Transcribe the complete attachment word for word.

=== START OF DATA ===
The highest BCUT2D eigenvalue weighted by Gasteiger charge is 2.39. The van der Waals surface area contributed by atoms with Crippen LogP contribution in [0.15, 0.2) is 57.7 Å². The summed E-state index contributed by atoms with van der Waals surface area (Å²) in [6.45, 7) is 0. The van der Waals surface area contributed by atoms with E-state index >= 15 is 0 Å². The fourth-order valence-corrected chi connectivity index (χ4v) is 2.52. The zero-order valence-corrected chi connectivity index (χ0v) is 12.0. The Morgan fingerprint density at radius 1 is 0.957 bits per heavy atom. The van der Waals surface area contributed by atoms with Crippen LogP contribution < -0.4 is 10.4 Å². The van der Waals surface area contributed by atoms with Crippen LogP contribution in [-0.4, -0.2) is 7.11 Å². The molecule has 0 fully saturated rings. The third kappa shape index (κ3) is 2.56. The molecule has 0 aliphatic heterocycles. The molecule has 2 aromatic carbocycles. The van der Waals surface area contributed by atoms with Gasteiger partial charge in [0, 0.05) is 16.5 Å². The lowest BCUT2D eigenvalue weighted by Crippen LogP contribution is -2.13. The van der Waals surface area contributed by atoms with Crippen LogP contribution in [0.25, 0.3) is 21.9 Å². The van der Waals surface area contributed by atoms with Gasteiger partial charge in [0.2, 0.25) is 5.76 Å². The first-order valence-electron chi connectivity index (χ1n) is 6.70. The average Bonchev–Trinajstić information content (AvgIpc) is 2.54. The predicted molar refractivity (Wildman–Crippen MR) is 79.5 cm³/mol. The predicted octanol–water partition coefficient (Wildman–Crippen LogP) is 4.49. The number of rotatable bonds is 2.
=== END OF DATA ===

The highest BCUT2D eigenvalue weighted by Gasteiger charge is 2.39. The van der Waals surface area contributed by atoms with Crippen LogP contribution in [0.15, 0.2) is 57.7 Å². The summed E-state index contributed by atoms with van der Waals surface area (Å²) in [6.45, 7) is 0. The van der Waals surface area contributed by atoms with E-state index >= 15 is 0 Å². The fourth-order valence-corrected chi connectivity index (χ4v) is 2.52. The zero-order valence-corrected chi connectivity index (χ0v) is 12.0. The Morgan fingerprint density at radius 1 is 0.957 bits per heavy atom. The van der Waals surface area contributed by atoms with Crippen LogP contribution < -0.4 is 10.4 Å². The van der Waals surface area contributed by atoms with Crippen LogP contribution in [-0.4, -0.2) is 7.11 Å². The molecule has 0 fully saturated rings. The third kappa shape index (κ3) is 2.56. The molecule has 0 aliphatic heterocycles. The molecule has 2 aromatic carbocycles. The van der Waals surface area contributed by atoms with Gasteiger partial charge in [0, 0.05) is 16.5 Å². The lowest BCUT2D eigenvalue weighted by Crippen LogP contribution is -2.13. The van der Waals surface area contributed by atoms with Crippen LogP contribution in [0.25, 0.3) is 21.9 Å². The van der Waals surface area contributed by atoms with Gasteiger partial charge in [0.2, 0.25) is 5.76 Å². The first-order valence-electron chi connectivity index (χ1n) is 6.70. The average Bonchev–Trinajstić information content (AvgIpc) is 2.54. The predicted molar refractivity (Wildman–Crippen MR) is 79.5 cm³/mol. The predicted octanol–water partition coefficient (Wildman–Crippen LogP) is 4.49. The number of rotatable bonds is 2.